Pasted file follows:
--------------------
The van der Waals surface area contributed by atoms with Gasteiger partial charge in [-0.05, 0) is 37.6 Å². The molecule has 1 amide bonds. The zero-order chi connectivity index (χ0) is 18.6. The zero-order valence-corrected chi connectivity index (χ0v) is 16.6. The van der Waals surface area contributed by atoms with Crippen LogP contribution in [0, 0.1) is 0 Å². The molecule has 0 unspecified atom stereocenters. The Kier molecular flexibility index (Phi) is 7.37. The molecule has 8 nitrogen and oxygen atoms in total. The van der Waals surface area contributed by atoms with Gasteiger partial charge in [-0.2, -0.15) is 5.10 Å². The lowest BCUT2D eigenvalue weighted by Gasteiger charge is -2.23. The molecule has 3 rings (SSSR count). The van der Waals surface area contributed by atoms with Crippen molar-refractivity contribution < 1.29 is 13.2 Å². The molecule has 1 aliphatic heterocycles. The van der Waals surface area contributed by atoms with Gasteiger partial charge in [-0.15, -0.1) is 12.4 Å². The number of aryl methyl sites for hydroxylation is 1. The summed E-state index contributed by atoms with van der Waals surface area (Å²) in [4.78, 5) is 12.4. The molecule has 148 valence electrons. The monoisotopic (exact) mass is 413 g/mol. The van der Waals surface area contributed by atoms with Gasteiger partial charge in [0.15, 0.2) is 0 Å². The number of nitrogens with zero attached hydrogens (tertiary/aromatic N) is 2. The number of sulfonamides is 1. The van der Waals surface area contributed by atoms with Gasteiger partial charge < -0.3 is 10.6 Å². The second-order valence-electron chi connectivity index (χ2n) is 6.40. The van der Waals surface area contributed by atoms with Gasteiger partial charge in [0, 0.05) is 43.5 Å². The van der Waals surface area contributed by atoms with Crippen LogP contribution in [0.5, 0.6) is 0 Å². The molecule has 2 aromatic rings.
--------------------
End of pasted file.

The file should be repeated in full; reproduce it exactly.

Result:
The van der Waals surface area contributed by atoms with Gasteiger partial charge in [-0.05, 0) is 37.6 Å². The molecule has 1 amide bonds. The zero-order chi connectivity index (χ0) is 18.6. The zero-order valence-corrected chi connectivity index (χ0v) is 16.6. The van der Waals surface area contributed by atoms with Crippen LogP contribution in [0, 0.1) is 0 Å². The molecule has 0 unspecified atom stereocenters. The Kier molecular flexibility index (Phi) is 7.37. The molecule has 8 nitrogen and oxygen atoms in total. The van der Waals surface area contributed by atoms with Gasteiger partial charge in [-0.2, -0.15) is 5.10 Å². The lowest BCUT2D eigenvalue weighted by Gasteiger charge is -2.23. The molecule has 3 rings (SSSR count). The van der Waals surface area contributed by atoms with Crippen molar-refractivity contribution < 1.29 is 13.2 Å². The molecule has 1 aliphatic heterocycles. The van der Waals surface area contributed by atoms with Gasteiger partial charge in [-0.15, -0.1) is 12.4 Å². The number of aryl methyl sites for hydroxylation is 1. The summed E-state index contributed by atoms with van der Waals surface area (Å²) in [4.78, 5) is 12.4. The molecule has 148 valence electrons. The monoisotopic (exact) mass is 413 g/mol. The van der Waals surface area contributed by atoms with Gasteiger partial charge in [0.15, 0.2) is 0 Å². The number of nitrogens with zero attached hydrogens (tertiary/aromatic N) is 2. The number of sulfonamides is 1. The van der Waals surface area contributed by atoms with Gasteiger partial charge < -0.3 is 10.6 Å². The second-order valence-electron chi connectivity index (χ2n) is 6.40. The van der Waals surface area contributed by atoms with Gasteiger partial charge in [0, 0.05) is 43.5 Å². The van der Waals surface area contributed by atoms with Crippen LogP contribution in [0.5, 0.6) is 0 Å². The molecule has 2 aromatic rings.